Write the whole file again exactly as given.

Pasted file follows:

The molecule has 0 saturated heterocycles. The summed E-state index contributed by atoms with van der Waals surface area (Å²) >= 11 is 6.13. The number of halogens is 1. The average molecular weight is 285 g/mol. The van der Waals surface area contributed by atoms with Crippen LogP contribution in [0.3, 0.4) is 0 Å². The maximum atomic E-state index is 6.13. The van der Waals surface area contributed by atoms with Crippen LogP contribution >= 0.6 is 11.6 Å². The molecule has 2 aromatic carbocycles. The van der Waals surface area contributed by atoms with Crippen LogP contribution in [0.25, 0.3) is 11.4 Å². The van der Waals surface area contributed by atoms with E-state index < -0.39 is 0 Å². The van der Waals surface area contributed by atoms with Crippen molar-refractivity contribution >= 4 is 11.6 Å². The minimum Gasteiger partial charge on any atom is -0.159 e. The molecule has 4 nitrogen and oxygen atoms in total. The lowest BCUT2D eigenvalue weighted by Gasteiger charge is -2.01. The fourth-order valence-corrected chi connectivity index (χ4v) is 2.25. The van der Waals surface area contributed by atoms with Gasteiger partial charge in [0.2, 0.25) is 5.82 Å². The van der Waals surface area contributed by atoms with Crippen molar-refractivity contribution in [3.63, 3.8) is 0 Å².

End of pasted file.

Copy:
The molecule has 0 saturated heterocycles. The summed E-state index contributed by atoms with van der Waals surface area (Å²) >= 11 is 6.13. The number of halogens is 1. The average molecular weight is 285 g/mol. The van der Waals surface area contributed by atoms with Crippen LogP contribution in [0.3, 0.4) is 0 Å². The maximum atomic E-state index is 6.13. The van der Waals surface area contributed by atoms with Crippen LogP contribution >= 0.6 is 11.6 Å². The molecule has 2 aromatic carbocycles. The van der Waals surface area contributed by atoms with Crippen LogP contribution in [0.25, 0.3) is 11.4 Å². The van der Waals surface area contributed by atoms with E-state index < -0.39 is 0 Å². The van der Waals surface area contributed by atoms with Crippen molar-refractivity contribution >= 4 is 11.6 Å². The minimum Gasteiger partial charge on any atom is -0.159 e. The molecule has 4 nitrogen and oxygen atoms in total. The lowest BCUT2D eigenvalue weighted by Gasteiger charge is -2.01. The fourth-order valence-corrected chi connectivity index (χ4v) is 2.25. The van der Waals surface area contributed by atoms with Gasteiger partial charge in [0.2, 0.25) is 5.82 Å². The van der Waals surface area contributed by atoms with Crippen molar-refractivity contribution in [3.63, 3.8) is 0 Å².